Thursday, November 16, 2006

Mississippi Burning (1988)

“1964. When America was at war with itself.”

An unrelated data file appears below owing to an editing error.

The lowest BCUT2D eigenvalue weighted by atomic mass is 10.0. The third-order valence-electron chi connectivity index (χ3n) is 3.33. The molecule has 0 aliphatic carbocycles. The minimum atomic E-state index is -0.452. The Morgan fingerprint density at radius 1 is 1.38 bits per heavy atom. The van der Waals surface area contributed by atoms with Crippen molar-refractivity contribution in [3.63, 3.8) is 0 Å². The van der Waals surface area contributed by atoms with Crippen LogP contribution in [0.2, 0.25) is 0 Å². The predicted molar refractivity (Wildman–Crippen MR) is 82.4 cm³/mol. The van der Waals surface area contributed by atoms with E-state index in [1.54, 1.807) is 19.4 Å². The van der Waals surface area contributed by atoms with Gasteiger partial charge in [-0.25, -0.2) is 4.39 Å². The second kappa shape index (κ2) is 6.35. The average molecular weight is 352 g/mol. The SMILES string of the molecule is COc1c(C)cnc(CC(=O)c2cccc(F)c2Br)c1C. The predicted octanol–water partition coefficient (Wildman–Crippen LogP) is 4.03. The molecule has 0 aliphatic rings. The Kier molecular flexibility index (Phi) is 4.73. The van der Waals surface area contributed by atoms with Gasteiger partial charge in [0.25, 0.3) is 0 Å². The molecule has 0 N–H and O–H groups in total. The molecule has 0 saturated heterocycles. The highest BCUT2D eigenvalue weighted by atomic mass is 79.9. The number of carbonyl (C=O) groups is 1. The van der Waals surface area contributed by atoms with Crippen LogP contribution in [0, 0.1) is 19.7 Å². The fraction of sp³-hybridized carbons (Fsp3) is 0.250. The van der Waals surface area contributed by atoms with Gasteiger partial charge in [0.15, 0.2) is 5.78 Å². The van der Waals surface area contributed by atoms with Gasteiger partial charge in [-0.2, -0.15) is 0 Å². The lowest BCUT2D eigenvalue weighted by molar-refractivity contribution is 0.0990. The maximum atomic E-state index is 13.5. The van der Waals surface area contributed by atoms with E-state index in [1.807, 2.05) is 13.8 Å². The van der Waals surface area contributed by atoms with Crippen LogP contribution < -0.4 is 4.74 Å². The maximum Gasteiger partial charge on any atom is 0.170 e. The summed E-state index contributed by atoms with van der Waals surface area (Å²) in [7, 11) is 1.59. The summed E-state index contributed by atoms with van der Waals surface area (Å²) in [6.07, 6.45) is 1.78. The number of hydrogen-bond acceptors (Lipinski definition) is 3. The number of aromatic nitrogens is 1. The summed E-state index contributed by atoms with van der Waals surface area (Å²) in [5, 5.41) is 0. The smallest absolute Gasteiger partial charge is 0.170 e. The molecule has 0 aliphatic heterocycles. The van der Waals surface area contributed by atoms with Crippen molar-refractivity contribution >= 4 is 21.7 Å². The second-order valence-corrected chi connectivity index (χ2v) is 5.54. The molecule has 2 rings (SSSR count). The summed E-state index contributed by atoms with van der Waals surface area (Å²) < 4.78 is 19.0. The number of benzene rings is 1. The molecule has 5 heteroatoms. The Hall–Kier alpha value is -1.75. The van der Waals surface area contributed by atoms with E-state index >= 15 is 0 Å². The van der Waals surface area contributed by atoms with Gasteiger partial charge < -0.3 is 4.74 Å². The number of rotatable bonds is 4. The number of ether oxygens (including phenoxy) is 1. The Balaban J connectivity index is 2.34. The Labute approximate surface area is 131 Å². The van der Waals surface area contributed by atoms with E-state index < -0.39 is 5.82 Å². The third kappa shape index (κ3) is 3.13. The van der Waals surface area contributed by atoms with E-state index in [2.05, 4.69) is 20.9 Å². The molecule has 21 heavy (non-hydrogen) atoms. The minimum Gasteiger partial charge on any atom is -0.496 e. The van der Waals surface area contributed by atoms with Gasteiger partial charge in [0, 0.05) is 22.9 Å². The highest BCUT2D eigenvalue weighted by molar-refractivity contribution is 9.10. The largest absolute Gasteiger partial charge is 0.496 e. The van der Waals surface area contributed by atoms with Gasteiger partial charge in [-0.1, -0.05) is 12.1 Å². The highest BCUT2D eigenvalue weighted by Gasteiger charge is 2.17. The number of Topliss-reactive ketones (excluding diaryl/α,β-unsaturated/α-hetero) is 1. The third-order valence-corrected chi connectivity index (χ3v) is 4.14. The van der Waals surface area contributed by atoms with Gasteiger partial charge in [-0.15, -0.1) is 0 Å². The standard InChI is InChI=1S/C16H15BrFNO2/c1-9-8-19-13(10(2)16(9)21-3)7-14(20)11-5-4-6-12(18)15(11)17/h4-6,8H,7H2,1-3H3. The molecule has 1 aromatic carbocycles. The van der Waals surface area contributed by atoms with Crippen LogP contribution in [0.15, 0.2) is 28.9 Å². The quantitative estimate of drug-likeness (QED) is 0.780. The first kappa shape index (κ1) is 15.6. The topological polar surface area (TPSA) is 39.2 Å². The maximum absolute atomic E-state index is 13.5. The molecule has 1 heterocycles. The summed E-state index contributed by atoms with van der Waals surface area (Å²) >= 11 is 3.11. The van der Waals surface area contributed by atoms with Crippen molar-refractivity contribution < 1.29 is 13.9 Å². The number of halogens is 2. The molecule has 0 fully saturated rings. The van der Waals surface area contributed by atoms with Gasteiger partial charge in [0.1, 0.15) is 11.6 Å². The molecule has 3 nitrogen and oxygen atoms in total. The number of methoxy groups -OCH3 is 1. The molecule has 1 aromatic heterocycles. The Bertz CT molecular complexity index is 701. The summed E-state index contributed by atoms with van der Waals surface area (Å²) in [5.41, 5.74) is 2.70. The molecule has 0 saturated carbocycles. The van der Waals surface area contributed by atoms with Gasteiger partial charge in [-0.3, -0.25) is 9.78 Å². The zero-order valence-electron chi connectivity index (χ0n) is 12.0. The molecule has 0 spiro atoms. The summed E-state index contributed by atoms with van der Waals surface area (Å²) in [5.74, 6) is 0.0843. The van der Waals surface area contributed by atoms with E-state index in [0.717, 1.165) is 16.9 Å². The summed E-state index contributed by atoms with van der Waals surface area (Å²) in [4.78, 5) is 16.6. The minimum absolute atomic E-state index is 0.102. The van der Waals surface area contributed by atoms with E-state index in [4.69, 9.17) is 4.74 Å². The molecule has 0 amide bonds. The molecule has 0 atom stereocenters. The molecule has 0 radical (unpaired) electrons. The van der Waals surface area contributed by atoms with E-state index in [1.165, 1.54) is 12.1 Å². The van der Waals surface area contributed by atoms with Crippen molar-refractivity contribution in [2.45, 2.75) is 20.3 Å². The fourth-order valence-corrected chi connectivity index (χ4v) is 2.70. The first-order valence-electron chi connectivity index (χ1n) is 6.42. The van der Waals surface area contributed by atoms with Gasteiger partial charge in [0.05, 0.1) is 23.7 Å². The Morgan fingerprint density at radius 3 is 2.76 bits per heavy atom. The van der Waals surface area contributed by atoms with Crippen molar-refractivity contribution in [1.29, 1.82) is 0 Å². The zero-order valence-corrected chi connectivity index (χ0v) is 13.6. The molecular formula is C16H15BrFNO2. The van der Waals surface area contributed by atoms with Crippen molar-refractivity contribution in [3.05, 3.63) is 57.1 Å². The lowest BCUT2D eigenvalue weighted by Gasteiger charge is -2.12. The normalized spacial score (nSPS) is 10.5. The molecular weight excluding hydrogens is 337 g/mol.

Gene Hackman and William Defoe star in this intense and very powerful ethical movie. It is set in the racially tense era of the sixties in Mississippi, where the town is largely prejudiced against African Americans. A cold-hearted murder sets the tone for this movie, as FBI Agent Rupert Anderson (Gene Hackman) and Agent Alan Ward (William Defoe) investigate and get to the dirty truth of this. It is very interesting because Rupert and Alan are like complete opposites, and so are the many views of the town. It is horrible to see this hate between black and white in the movie. I felt very uneasy at times because this movie does not hold back and shows many heartless murders and crimes. You can really feel the emotions of the people who have been hurt in the movie because the movie really displays the horrors of the result of the hate that went on. You really do see this as there is scenes of a black man being hung, people being beaten after leaving a church, and the often occurrence of bricks that are thrown through windows. Other than that, I do have to add that I cannot stand Gene Hackman’s southern accent in the movie, because it is so put on and fake! But other than Gene’s horrible rendition of a southern person, the acting is definitely top notch because you can feel the intensity in the movie. Overall, the movie is very powerful and makes you thankful that you were not in this place of injustice and hate.

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